Con­tin­ued late-night ser­vice cuts save Metro money, but it can’t af­ford short­sighted moves.

The Washington Post Sunday - - METRO - BY NEIL O. AL­BERT

The re­gion’s late-night econ­omy be­came of­fi­cially stymied on Mon­day when Paul J. Wiede­feld, the gen­eral man­ager of the Wash­ing­ton Metropoli­tan Area Tran­sit Au­thor­ity, did not rec­om­mend restor­ing late-night ser­vice for Metro­rail as part of his fis­cal 2020 bud­get pro­posal.

The news comes more than two years af­ter WMATA cut late-night ser­vice, leav­ing many in the late-night ser­vice in­dus­try scram­bling for al­ter­na­tive com­mut­ing op­tions (or sleep­ing at their places of em­ploy­ment), and leav­ing con­sumers and busi­nesses ad­just­ing their en­ter­tain­ment sched­ules, and busi­nesses cut­ting their op­er­at­ing hours.

The ef­fect of late-night ser­vice cuts con­tin­ues to ham­per down­town D.C. and the re­gion and re­mains one of the many rea­sons Metro con­tin­ues to strug­gle to sup­port the area’s econ­omy de­spite great strides this past year.

Lead­ers in the re­gion in March united to sup­port fund­ing for Metro’s cap­i­tal needs, giv­ing WMATA the ded­i­cated cap­i­tal fund­ing source it has long des­per­ately re­quired. But off-peak and week­end ser­vice on the re­gion’s largest pub­lic trans­porta­tion sys­tem con­tin­ues to suf­fer and rider­ship has de­clined, mainly re­lated to seem­ingly per­pet­ual main­te­nance.

Over the past 21/2 years, ex­ten­sive main­te­nance work has eroded Metro’s use­ful­ness to rid­ers. SafeTrack dis­rupted com­mutes for an en­tire year (June 2016 to July 2017). Then, Red Line rid­ers had to en­dure a 45-day shut­down this past sum­mer for a “Ma­jor Im­prove­ment Project.” Ma­jor dis­rup­tions to the Blue and Yel­low lines are sched­uled for next sum­mer in Virginia, in­clud­ing a months-long shut­down. In ad­di­tion, on­go­ing main­te­nance projects con­tinue to reg­u­larly dis­rupt week­end and off-peak com­mutes with sin­gle-track­ing, with trains run­ning ev­ery 24 min­utes. In­fre­quent ser­vice is in­her­ently un­re­li­able for rid­ers. The never-end­ing track work con­tin­ues to make Metro vir­tu­ally un­us­able on week­ends.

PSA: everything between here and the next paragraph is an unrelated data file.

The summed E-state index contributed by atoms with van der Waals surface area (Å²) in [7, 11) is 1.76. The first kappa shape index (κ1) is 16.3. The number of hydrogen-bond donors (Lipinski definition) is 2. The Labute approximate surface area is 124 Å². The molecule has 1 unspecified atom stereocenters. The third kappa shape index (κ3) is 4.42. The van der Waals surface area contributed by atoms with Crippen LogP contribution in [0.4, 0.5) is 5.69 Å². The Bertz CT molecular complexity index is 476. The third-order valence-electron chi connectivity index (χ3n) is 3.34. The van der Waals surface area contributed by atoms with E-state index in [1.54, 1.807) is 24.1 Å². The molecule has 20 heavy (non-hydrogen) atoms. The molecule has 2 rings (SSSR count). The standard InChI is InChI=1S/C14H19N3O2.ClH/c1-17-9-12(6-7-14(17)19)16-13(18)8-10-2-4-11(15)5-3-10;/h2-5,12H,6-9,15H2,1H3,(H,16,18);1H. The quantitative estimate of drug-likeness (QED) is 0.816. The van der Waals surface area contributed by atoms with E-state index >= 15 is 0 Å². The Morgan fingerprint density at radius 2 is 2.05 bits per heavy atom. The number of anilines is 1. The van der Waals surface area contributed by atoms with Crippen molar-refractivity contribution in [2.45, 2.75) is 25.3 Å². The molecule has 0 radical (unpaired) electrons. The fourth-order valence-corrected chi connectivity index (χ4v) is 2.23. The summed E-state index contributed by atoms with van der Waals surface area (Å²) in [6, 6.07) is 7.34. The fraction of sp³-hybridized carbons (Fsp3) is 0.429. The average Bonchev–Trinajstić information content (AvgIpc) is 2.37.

Metro now serves about 125,000 fewer daily trips, on av­er­age, than it did a decade ago.

This isn’t a sur­prise to Metro’s lead­er­ship. Last month, The Post ob­tained an in­ter­nal Metro re­port de­tail­ing strate­gies to in­crease rider­ship and im­prove ser­vice. The doc­u­ment called for Metro to “pro­vide qual­ity ser­vice in an era of per­pet­ual main­te­nance” by im­prov­ing off-peak ser­vice and lim­it­ing the im­pact of track work. “We must strive to ex­e­cute work ef­fi­ciently” and “con­tinue to learn from best prac­tices used by peers to stage and ex­e­cute cap­i­tal work,” the re­port stated.

The rec­om­men­da­tions from the re­port were clear: Metro must be­come more ef­fi­cient at ex­e­cut­ing nec­es­sary main­te­nance while also im­prov­ing late-night and off-peak ser­vice. Metro can­not af­ford to be solely a peak-hour com­mut­ing sys­tem; it must com­pete for rid­ers at all times of the day.

The re­gion hasn’t in­vested bil­lions in the Metro sys­tem as a van­ity project; we built this tran­sit sys­tem so we could use it. The re­gion built cities around Metro sta­tions to serve as the cen­ter­piece of our trans­porta­tion sys­tem.

WMATA al­ready of­fers the fewest ser­vice hours of any U.S. rapid tran­sit sys­tem — only 127 hours a week. Metro also has the short­est week­day span of ser­vice — open­ing later and clos­ing ear­lier — than any rapid tran­sit sys­tem in the coun­try. New York’s sub­way runs 24 hours — all day, ev­ery day. Philadel­phia’s sub­way lines run all night on Fri­days and Satur­days, plus it has all-night bus ser­vice when the sub­ways are closed the rest of the week.

In re­marks to the Mont­gomery County Coun­cil on Oct. 23, Wiede­feld sug­gested that Uber and Lyft could pro­vide late-night trans­porta­tion ser­vice for the re­gion. Those ser­vices are flex­i­ble, but they are no sub­sti­tute for pub­lic mass tran­sit. Ride-hail­ing apps may be a po­ten­tial al­ter­na­tive for some late-night pa­trons, but what about the restau­rant and hos­pi­tal­ity work­ers who power down­town’s late-night econ­omy? Those work­ers can’t af­ford to com­mute via ride-hail­ing ser­vices ev­ery day.

How can WMATA sup­port pub­lic tran­sit and the late-night econ­omy and the re­gion? First, WMATA must re­store late-night ser­vice.

In the ab­sence of restor­ing late-night train ser­vice, WMATA first should cre­ate a “night owl” bus net­work to of­fer late-night ser­vice. Sec­ond, WMATA’s board of di­rec­tors can fund the rec­om­men­da­tions from WMATA’s staff to sta­bi­lize and in­crease rider­ship — Wiede­feld’s bud­get pro­posal does in­clude bet­ter evening ser­vice, more Yel­low and Red line trains and lower week­end fares — all pos­si­ble with an ex­tra $20 mil­lion. Third, the board can also set a dual man­date for the gen­eral man­ager to safely op­er­ate and main­tain the sys­tem while si­mul­ta­ne­ously grow­ing the sys­tem’s rider­ship.

At some point, WMATA must de­cide to meet or ex­ceed the per­for­mance of peer pub­lic tran­sit sys­tems or risk putting our re­gion’s eco­nomic growth in jeop­ardy. The writer is pres­i­dent and chief ex­ec­u­tive of the Down­townDC Busi­ness Im­prove­ment Dis­trict.

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